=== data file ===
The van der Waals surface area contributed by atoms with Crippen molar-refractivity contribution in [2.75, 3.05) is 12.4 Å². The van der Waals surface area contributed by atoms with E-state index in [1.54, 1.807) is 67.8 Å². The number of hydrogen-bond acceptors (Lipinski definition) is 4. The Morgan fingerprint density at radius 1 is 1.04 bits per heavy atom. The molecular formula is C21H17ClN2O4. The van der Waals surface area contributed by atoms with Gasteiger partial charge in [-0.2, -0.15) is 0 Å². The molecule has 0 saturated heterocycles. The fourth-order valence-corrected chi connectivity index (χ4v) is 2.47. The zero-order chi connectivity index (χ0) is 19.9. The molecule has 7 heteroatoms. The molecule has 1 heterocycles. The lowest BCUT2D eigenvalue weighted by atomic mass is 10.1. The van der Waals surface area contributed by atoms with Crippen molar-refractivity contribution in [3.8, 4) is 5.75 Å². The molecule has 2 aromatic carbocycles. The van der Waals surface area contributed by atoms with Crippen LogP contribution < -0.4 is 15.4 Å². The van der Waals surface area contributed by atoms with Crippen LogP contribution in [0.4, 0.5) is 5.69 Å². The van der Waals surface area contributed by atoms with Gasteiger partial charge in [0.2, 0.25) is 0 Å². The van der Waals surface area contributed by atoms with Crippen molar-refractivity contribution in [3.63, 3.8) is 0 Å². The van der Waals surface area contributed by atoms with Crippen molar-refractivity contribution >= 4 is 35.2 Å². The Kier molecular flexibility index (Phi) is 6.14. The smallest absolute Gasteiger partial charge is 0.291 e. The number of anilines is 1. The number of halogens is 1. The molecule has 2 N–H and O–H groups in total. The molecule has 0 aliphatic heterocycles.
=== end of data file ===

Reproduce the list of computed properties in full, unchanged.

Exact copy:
The van der Waals surface area contributed by atoms with Crippen molar-refractivity contribution in [2.75, 3.05) is 12.4 Å². The van der Waals surface area contributed by atoms with E-state index in [1.54, 1.807) is 67.8 Å². The number of hydrogen-bond acceptors (Lipinski definition) is 4. The Morgan fingerprint density at radius 1 is 1.04 bits per heavy atom. The molecular formula is C21H17ClN2O4. The van der Waals surface area contributed by atoms with Gasteiger partial charge in [-0.2, -0.15) is 0 Å². The molecule has 0 saturated heterocycles. The fourth-order valence-corrected chi connectivity index (χ4v) is 2.47. The zero-order chi connectivity index (χ0) is 19.9. The molecule has 7 heteroatoms. The molecule has 1 heterocycles. The lowest BCUT2D eigenvalue weighted by atomic mass is 10.1. The van der Waals surface area contributed by atoms with Crippen molar-refractivity contribution in [3.8, 4) is 5.75 Å². The molecule has 2 aromatic carbocycles. The van der Waals surface area contributed by atoms with Crippen LogP contribution < -0.4 is 15.4 Å². The van der Waals surface area contributed by atoms with Crippen LogP contribution in [0.4, 0.5) is 5.69 Å². The van der Waals surface area contributed by atoms with Gasteiger partial charge in [0.2, 0.25) is 0 Å². The van der Waals surface area contributed by atoms with Crippen molar-refractivity contribution in [3.63, 3.8) is 0 Å². The van der Waals surface area contributed by atoms with Crippen molar-refractivity contribution >= 4 is 35.2 Å². The Kier molecular flexibility index (Phi) is 6.14. The smallest absolute Gasteiger partial charge is 0.291 e. The number of anilines is 1. The number of halogens is 1. The molecule has 2 N–H and O–H groups in total. The molecule has 0 aliphatic heterocycles.